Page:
North Korean leader Kim Jong-il 'pays visit to China'
- 26 August 2010
- From the section Asia-Pacific
North Korean leader Kim Jong-il is paying his second visit to China within a year, South Korean media report.
Yonhap news agency quoted a South Korean official saying that Mr Kim's personal train departed on Wednesday. One report said he was accompanied by his son and possible heir Kim Jong-un.
He visited a school in China's Jilin province, teachers and students said.
North Korean and Chinese officials traditionally do not confirm Mr Kim's visits until his return to Pyongyang.
The reclusive leader, who rarely travels abroad, last visited China in May.
The visit comes amid renewed speculation about a successor to Kim Jong-il, who is believed to have suffered a stroke two years ago.
"Chairman Kim's special train has been confirmed to have left Manpo for China's Jilin around midnight Wednesday," an unnamed South Korean official told Yonhap news agency.
Teachers and a student at Yuwen Middle School in Jilin separately told the media that Mr Kim paid a 20-minute visit to their school on Thursday morning.
His father, Kim Il-sung, reportedly attended the school between 1927 and 1930.
It is not yet clear how long Mr Kim will remain in China or what the main purpose of his visit might be.
Trade could be a motive for the trip, says the BBC's John Sudworth in South Korea's capital, Seoul.
North Korea relies on aid and trade from China to prop up its tottering state-run economy.
But the succession to the ailing Mr Kim could be on the agenda, says our correspondent.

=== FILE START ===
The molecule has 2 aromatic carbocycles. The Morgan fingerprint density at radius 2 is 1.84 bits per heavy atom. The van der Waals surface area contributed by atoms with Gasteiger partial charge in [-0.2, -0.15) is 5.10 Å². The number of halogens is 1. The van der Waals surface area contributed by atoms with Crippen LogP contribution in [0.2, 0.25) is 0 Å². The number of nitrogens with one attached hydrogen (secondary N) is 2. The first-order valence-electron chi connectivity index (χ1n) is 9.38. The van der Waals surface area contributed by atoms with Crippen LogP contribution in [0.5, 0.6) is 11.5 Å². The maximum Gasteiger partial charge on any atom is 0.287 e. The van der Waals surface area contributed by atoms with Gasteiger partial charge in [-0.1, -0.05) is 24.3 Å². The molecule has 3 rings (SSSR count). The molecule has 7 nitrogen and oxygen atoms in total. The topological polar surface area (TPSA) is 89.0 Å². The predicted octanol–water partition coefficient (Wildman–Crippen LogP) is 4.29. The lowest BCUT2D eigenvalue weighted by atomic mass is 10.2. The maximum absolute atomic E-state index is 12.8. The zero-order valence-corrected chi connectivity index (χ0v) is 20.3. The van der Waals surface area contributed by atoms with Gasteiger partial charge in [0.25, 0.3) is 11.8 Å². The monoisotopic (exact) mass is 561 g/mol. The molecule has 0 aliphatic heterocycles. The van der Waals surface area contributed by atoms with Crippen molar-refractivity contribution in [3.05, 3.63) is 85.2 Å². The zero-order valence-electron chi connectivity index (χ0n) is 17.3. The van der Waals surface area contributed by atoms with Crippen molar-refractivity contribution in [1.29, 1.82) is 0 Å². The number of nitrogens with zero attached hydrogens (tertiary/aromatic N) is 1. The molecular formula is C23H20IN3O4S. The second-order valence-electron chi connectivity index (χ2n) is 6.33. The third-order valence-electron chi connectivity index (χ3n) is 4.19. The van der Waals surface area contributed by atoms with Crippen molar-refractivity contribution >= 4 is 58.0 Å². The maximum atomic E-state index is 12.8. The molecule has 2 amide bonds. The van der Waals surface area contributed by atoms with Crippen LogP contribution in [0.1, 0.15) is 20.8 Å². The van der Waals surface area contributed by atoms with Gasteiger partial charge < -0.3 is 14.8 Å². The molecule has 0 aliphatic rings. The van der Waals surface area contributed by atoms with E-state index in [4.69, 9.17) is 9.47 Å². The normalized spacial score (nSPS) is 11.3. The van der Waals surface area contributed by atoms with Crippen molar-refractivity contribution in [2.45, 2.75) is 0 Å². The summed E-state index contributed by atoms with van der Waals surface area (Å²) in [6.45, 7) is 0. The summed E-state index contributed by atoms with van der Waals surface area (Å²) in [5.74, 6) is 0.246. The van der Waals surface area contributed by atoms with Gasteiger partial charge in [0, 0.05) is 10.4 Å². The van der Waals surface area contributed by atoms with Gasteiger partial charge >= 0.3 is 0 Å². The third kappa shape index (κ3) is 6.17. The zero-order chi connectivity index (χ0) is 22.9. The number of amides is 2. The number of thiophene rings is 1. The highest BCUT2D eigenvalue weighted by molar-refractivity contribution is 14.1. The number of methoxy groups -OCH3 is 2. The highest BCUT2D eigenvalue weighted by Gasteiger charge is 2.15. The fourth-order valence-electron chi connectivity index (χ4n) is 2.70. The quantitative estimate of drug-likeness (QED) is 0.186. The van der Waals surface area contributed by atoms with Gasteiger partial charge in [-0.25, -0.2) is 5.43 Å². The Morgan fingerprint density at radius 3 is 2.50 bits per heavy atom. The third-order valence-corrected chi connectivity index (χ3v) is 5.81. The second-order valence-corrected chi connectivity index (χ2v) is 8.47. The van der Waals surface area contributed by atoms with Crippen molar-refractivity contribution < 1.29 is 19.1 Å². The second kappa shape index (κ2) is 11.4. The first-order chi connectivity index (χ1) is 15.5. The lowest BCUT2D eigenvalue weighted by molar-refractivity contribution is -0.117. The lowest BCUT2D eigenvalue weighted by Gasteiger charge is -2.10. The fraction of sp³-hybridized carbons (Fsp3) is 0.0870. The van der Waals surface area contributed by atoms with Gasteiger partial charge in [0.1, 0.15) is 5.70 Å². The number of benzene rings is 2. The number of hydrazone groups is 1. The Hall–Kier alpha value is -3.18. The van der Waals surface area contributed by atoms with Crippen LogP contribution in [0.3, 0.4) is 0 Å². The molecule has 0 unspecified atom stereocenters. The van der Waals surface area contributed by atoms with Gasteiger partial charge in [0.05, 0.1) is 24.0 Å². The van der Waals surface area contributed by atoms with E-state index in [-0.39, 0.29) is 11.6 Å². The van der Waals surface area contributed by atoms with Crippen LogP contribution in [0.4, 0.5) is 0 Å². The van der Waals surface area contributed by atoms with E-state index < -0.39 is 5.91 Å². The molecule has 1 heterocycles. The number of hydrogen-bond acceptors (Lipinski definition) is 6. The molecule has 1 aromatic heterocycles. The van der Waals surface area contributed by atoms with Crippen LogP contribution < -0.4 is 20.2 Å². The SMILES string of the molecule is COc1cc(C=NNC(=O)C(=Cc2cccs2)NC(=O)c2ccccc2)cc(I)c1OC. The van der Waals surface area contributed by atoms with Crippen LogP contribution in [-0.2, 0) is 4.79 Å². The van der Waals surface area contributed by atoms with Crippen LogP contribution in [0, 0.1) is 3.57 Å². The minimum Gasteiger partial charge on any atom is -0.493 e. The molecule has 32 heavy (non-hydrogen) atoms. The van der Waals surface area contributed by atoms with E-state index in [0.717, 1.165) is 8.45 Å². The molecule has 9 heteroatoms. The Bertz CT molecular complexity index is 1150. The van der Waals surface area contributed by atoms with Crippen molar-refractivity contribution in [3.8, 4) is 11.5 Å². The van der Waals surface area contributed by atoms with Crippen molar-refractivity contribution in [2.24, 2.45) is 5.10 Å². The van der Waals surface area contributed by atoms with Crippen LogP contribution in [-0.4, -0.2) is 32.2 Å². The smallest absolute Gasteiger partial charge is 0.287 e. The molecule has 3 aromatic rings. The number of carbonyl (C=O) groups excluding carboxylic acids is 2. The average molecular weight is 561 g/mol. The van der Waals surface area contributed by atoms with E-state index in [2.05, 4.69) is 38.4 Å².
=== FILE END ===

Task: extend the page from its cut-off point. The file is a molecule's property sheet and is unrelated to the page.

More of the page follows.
Mr Kim is reported to have had a stroke two years ago and is thought to be manoeuvring to make his third son, Kim Jong-un, his heir.
A major conference of the ruling party of North Korea is to be held in September, and some analysts expect some kind of succession-related announcement there.
One South Korean TV station cited a South Korean official as saying Kim Jong-un was with his father on the trip.
Another possible motive for the trip, say analysts, is discussion of North Korea's nuclear programme.
China has been making moves to resume the six-nation talks on disarming the North, after the sinking of a South Korean warship in March inflamed tensions between Pyongyang and Seoul. North Korea has been blamed for the sinking.
Meanwhile, former US President Jimmy Carter has spent the night in Pyongyang trying to secure the release of a US citizen detained by North Korea since January.
Aijalon Mahli Gomes was sentenced to eight years' hard labour for illegally entering North Korea.
There are reports that he could leave with Mr Carter some time on Thursday.